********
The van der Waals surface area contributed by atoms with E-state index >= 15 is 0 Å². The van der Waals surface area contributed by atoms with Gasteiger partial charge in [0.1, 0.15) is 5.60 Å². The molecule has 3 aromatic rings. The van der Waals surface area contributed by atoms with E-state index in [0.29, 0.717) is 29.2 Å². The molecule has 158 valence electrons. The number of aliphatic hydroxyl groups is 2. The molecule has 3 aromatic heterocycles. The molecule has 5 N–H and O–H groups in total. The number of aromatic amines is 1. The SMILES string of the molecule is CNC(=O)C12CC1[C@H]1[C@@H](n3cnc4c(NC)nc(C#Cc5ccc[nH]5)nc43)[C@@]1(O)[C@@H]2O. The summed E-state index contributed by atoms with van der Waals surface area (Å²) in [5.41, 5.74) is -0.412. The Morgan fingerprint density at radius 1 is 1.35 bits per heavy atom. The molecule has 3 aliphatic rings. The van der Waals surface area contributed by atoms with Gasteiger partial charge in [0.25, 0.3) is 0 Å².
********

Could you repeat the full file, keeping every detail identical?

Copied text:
The van der Waals surface area contributed by atoms with E-state index >= 15 is 0 Å². The van der Waals surface area contributed by atoms with Gasteiger partial charge in [0.1, 0.15) is 5.60 Å². The molecule has 3 aromatic rings. The van der Waals surface area contributed by atoms with E-state index in [0.29, 0.717) is 29.2 Å². The molecule has 158 valence electrons. The number of aliphatic hydroxyl groups is 2. The molecule has 3 aromatic heterocycles. The molecule has 5 N–H and O–H groups in total. The number of aromatic amines is 1. The SMILES string of the molecule is CNC(=O)C12CC1[C@H]1[C@@H](n3cnc4c(NC)nc(C#Cc5ccc[nH]5)nc43)[C@@]1(O)[C@@H]2O. The summed E-state index contributed by atoms with van der Waals surface area (Å²) in [5.41, 5.74) is -0.412. The Morgan fingerprint density at radius 1 is 1.35 bits per heavy atom. The molecule has 3 aliphatic rings. The van der Waals surface area contributed by atoms with Gasteiger partial charge in [0.25, 0.3) is 0 Å².